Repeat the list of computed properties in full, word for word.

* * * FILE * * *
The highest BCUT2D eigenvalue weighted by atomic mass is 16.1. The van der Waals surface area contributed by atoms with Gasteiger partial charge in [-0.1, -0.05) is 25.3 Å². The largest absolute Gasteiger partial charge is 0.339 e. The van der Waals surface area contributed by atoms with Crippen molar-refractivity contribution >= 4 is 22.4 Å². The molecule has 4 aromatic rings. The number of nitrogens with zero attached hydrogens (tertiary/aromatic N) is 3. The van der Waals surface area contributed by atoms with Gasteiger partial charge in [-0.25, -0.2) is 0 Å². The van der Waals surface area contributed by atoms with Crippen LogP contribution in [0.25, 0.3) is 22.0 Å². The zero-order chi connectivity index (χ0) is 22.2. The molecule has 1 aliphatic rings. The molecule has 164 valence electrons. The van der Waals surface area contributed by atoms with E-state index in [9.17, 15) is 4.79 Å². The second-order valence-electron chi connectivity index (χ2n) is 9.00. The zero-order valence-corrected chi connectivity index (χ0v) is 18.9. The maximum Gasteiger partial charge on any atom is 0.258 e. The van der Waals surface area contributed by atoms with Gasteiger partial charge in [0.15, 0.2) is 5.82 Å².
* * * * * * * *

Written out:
The highest BCUT2D eigenvalue weighted by atomic mass is 16.1. The van der Waals surface area contributed by atoms with Gasteiger partial charge in [-0.1, -0.05) is 25.3 Å². The largest absolute Gasteiger partial charge is 0.339 e. The van der Waals surface area contributed by atoms with Crippen molar-refractivity contribution >= 4 is 22.4 Å². The molecule has 4 aromatic rings. The number of nitrogens with zero attached hydrogens (tertiary/aromatic N) is 3. The van der Waals surface area contributed by atoms with Gasteiger partial charge in [-0.25, -0.2) is 0 Å². The van der Waals surface area contributed by atoms with Crippen LogP contribution in [0.25, 0.3) is 22.0 Å². The zero-order chi connectivity index (χ0) is 22.2. The molecule has 1 aliphatic rings. The molecule has 164 valence electrons. The van der Waals surface area contributed by atoms with E-state index in [9.17, 15) is 4.79 Å². The second-order valence-electron chi connectivity index (χ2n) is 9.00. The zero-order valence-corrected chi connectivity index (χ0v) is 18.9. The maximum Gasteiger partial charge on any atom is 0.258 e. The van der Waals surface area contributed by atoms with Gasteiger partial charge in [0.15, 0.2) is 5.82 Å².